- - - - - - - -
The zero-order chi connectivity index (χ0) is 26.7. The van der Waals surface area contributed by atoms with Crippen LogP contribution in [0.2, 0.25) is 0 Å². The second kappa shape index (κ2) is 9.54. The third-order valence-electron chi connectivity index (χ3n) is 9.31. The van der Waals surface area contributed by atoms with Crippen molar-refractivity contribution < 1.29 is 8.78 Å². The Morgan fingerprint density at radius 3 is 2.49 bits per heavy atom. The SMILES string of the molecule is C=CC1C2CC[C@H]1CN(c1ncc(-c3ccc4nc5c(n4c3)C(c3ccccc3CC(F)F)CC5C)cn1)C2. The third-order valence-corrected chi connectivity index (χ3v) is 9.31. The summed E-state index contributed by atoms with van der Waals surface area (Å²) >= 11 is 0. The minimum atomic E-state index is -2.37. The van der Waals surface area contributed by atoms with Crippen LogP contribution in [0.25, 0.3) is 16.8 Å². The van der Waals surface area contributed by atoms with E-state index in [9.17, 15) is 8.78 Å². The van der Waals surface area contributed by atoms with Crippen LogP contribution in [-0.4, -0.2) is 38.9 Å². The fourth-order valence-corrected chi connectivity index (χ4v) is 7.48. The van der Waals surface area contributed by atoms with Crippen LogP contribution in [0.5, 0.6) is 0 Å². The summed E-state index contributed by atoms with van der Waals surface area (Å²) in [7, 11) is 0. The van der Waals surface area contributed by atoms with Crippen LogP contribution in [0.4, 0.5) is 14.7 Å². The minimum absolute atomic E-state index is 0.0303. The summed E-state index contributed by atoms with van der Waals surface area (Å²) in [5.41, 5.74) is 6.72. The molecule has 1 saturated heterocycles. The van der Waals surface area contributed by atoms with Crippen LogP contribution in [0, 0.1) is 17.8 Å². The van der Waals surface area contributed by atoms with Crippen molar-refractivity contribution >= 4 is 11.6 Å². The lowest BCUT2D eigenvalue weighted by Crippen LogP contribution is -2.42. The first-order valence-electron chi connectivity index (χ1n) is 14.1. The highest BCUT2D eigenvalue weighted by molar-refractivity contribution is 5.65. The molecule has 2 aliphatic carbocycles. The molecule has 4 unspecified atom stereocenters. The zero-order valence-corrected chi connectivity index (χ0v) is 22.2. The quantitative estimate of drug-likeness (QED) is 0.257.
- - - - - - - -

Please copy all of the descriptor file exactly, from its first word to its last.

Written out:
The zero-order chi connectivity index (χ0) is 26.7. The van der Waals surface area contributed by atoms with Crippen LogP contribution in [0.2, 0.25) is 0 Å². The second kappa shape index (κ2) is 9.54. The third-order valence-electron chi connectivity index (χ3n) is 9.31. The van der Waals surface area contributed by atoms with Crippen molar-refractivity contribution < 1.29 is 8.78 Å². The Morgan fingerprint density at radius 3 is 2.49 bits per heavy atom. The SMILES string of the molecule is C=CC1C2CC[C@H]1CN(c1ncc(-c3ccc4nc5c(n4c3)C(c3ccccc3CC(F)F)CC5C)cn1)C2. The third-order valence-corrected chi connectivity index (χ3v) is 9.31. The summed E-state index contributed by atoms with van der Waals surface area (Å²) >= 11 is 0. The minimum atomic E-state index is -2.37. The van der Waals surface area contributed by atoms with Crippen LogP contribution in [0.25, 0.3) is 16.8 Å². The van der Waals surface area contributed by atoms with E-state index in [9.17, 15) is 8.78 Å². The van der Waals surface area contributed by atoms with Crippen LogP contribution in [-0.4, -0.2) is 38.9 Å². The fourth-order valence-corrected chi connectivity index (χ4v) is 7.48. The van der Waals surface area contributed by atoms with Crippen LogP contribution in [0.5, 0.6) is 0 Å². The summed E-state index contributed by atoms with van der Waals surface area (Å²) in [7, 11) is 0. The van der Waals surface area contributed by atoms with Crippen LogP contribution in [0.4, 0.5) is 14.7 Å². The minimum absolute atomic E-state index is 0.0303. The summed E-state index contributed by atoms with van der Waals surface area (Å²) in [5.41, 5.74) is 6.72. The molecule has 1 saturated heterocycles. The van der Waals surface area contributed by atoms with Crippen LogP contribution in [0, 0.1) is 17.8 Å². The van der Waals surface area contributed by atoms with Crippen molar-refractivity contribution >= 4 is 11.6 Å². The lowest BCUT2D eigenvalue weighted by Crippen LogP contribution is -2.42. The first-order valence-electron chi connectivity index (χ1n) is 14.1. The highest BCUT2D eigenvalue weighted by molar-refractivity contribution is 5.65. The molecule has 2 aliphatic carbocycles. The molecule has 4 unspecified atom stereocenters. The zero-order valence-corrected chi connectivity index (χ0v) is 22.2. The quantitative estimate of drug-likeness (QED) is 0.257.